7 Things Engineers Can Do On Their Commute
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Editor's Note: We don't recommend doing most of these things if you drive to work. :)
I commute. About two hours on the commuter rail, daily. Nothing exciting there. A lot of you do the same. But it's the activities that I try to focus on during my commute that gave me the idea for this article.
Leonardo da Vinci once said:
Time stays long enough for anyone who will use it.
While I agree with Mr. da Vinci, the practical question is how to use it!
I confess, I still occasionally have a hard time trying to do something productive while on the train, because the environment does not naturally lend itself to being “productive”. When I first started commuting via rail, I usually wanted to catch some Zs or scroll through Facebook incessantly. But these days I usually do one of the following, which I recommend.
1. Start with a clear desk
For most of us, our laptop is our mobile desk. Start by clearing the outbox/inbox rack by answering emails or writing down thoughts.
I recently read through Making Ideas Happen by Scott Belsky and one of the prime suggestions by Belsky is that we need to set some time aside for our creative work. Clearing your desk sets you up for it, otherwise it piles up and you have creative work debt.
2. Make a To-Do list
Over the years, this silly little exercise has proven to be the best investment in a good day’s work. I learned to use the Get Things Done (GTD) method and I am currently using Trello for the filing system, but for time management, I use Stephen Cover’s First Things First approach
This list may include work as well as chores that may you need to do AFTER work. Our day doesn’t end on the way back home and not taking notice of things to do overflows to the next day.
3. Code Review
Doing code or peer reviews during your creative time can be a drag. Your commute is a great block of time to put in your important contributions. Also, you always learn a thing or two from your teammates.
The following may be done both during morning and evening commutes:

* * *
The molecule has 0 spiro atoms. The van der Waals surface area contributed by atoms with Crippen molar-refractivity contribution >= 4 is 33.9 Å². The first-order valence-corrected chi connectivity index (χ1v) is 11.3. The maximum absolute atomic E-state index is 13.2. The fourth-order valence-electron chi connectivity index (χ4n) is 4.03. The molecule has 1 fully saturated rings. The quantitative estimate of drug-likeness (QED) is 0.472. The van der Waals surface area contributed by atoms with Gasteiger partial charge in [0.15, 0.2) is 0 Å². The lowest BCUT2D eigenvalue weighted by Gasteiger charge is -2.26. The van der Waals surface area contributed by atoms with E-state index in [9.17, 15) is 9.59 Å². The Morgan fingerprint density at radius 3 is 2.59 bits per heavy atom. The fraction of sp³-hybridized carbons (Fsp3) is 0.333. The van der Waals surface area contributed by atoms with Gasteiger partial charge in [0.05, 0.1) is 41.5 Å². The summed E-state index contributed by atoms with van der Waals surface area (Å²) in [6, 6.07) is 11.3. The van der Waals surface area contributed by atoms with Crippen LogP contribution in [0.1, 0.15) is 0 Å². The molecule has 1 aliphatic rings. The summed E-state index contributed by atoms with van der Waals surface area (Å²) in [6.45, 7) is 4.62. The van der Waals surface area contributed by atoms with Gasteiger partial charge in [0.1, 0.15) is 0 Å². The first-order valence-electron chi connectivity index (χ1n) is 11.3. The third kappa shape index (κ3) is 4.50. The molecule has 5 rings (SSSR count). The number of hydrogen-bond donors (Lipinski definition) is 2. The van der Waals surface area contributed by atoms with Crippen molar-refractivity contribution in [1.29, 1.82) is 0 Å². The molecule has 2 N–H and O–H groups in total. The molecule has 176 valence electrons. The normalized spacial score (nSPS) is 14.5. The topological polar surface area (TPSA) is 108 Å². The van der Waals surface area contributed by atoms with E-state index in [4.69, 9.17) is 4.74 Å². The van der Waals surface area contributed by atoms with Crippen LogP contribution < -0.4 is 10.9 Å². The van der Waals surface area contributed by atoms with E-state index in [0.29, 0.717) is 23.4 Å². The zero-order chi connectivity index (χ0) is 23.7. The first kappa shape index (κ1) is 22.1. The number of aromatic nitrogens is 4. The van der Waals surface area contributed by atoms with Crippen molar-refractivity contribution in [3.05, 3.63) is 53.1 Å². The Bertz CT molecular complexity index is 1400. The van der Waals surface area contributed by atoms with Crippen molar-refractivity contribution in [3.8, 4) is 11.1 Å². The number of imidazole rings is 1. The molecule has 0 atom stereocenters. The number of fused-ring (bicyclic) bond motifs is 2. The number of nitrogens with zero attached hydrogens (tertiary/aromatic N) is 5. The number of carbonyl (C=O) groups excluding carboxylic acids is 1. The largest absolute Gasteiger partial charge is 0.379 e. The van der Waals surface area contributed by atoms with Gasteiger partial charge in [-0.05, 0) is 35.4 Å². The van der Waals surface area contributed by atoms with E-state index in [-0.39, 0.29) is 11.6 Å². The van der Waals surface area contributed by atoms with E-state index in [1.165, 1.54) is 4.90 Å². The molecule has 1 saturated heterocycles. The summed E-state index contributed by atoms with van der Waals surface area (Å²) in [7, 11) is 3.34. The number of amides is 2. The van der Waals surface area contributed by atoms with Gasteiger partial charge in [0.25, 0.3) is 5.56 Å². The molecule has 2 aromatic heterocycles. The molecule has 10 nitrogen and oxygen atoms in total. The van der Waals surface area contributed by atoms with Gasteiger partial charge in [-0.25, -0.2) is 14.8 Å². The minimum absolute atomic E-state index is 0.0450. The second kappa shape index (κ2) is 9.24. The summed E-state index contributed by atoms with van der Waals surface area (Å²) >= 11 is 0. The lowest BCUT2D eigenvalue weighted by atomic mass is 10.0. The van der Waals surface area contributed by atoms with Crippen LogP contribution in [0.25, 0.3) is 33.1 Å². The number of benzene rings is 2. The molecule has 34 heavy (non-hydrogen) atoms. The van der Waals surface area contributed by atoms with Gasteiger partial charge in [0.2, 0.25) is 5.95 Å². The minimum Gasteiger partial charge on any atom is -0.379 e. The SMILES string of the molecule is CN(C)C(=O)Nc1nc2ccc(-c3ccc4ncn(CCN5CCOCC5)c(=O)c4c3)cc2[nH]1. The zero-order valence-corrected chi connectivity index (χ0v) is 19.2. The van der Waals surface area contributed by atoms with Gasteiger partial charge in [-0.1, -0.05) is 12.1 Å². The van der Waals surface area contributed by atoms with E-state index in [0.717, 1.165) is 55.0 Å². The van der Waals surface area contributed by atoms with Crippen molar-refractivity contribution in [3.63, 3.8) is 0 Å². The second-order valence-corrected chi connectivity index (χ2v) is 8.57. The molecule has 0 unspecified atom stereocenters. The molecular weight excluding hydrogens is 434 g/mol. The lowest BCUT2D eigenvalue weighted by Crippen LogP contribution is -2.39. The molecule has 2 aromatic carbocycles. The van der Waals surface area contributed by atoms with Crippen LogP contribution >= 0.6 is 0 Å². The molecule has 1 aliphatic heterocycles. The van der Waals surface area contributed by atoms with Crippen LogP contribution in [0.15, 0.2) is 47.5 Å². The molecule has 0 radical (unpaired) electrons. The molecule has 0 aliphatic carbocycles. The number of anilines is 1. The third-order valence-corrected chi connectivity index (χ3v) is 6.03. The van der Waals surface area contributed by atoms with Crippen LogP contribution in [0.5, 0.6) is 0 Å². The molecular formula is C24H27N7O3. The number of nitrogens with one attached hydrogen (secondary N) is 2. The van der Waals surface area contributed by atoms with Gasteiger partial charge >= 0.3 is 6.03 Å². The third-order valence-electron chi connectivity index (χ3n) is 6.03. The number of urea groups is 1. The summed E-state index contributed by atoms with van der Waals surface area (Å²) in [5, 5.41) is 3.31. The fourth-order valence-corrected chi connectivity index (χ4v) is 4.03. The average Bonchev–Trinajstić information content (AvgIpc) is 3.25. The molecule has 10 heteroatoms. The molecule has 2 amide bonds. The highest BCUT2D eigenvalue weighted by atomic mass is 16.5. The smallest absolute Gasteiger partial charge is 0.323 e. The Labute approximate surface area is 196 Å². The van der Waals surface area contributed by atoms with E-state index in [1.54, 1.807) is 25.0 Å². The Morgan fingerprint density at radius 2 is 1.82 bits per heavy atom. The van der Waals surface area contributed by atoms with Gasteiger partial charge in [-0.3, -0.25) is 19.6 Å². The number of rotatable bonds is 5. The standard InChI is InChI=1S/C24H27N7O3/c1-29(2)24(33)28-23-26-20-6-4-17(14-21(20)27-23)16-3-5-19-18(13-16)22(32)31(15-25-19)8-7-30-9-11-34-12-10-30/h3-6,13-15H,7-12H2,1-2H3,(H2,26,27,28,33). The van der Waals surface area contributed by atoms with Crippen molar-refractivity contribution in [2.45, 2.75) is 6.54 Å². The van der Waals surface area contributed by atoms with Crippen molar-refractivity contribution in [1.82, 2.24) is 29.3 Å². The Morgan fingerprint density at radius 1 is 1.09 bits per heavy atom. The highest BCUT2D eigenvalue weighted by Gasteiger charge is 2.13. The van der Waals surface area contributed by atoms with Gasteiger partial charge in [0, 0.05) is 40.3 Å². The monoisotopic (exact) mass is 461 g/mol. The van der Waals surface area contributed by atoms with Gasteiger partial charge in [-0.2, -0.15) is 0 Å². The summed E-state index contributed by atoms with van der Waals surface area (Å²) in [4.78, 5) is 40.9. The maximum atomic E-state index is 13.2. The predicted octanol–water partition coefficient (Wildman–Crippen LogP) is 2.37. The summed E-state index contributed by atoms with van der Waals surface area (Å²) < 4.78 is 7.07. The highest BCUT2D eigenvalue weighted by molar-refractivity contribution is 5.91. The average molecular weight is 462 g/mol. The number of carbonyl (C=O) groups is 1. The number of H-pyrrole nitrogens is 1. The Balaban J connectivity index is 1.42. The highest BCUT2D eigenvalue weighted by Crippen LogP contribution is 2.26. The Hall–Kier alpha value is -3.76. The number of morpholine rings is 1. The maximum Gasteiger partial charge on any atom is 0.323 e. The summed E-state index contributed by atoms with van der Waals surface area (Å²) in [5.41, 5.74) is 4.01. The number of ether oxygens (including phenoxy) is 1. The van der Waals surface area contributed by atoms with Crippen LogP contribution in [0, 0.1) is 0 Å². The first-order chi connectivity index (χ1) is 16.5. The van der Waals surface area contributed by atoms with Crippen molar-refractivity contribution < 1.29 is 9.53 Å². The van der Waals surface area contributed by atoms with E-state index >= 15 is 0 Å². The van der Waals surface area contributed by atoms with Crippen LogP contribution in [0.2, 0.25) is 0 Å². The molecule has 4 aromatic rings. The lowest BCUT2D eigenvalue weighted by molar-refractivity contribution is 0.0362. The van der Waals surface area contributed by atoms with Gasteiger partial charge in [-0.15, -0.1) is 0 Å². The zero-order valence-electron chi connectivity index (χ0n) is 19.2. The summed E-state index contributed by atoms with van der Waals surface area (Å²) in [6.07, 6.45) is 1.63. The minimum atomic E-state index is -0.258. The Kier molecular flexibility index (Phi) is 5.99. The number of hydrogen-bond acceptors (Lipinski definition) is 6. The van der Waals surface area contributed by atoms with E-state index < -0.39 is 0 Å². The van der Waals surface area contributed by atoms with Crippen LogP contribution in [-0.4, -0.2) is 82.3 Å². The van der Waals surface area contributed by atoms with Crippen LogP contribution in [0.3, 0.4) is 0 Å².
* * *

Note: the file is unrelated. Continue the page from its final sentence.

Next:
4. Write blog posts
Yes, my favorite activity in recent months! Chances are we are introverted as engineers. But we have a lot of thoughts that we want to share. Just logging thoughts, ideas, good-to-know things, things we have learned, etc. really helps in a fulfilling and therapeutic way. Even if you are not ready to share your thoughts with the rest of us, just creating a notebook for it in Evernote will do wonders.
5. Books / Articles
If you are lucky to have a book club at your work, like I do, this option is great. Awesome engineers get together every Wednesday and discuss chapters they cover incrementally as a group. Even if you can't participate consistently, trying to keep a pace with them while commuting is great if you have the e-Book version of the book handy.
You can also catch up on reading articles that you may have clipped on Evernote. Chances are you are reading this on the train!
I got this book on basic sketching techniques from Barnes and Noble. Not only has it helped me sharpen my sketching skills that I can show off, but it has also helped relax me after a day’s work, especially after he one that has had multiple tough meetings, if you catch my drift.
7. Focused Breathing Meditation
Focused breathing is the most useful and rewarding activity you can do while commuting--even with a train full of people around you. The technique I learned is part of a bigger technique called Vipassana. It helps relax and sharpen the mind. As an engineer, a good sleep and a fresh mind the next morning without a lot of clutter are a great things to have.
Things to Avoid
On a side note, here are a couple of things I would advise against for the evening commute, based on my own experience.
- Writing code
It is the end of the business day, so give your mind a rest. You are getting ready to crash, so unwind. The quality of your code is not top-notch when you are tired. Reading code at this time can also cause frustration if you find yourself asking “who the heck wrote this?” :-)
- Playing video games
Play 2048 and Luminosity instead. I found these two games (exercises, rather) to be cool mind sharpening tools. Think of it as sharpening your knife at the end of the day in the kitchen. These are much better than some of the arcade and first person shooter games that instigate anxiety. Sudoku is up there too.
FWIW, I wrote this on my way back home yesterday :)
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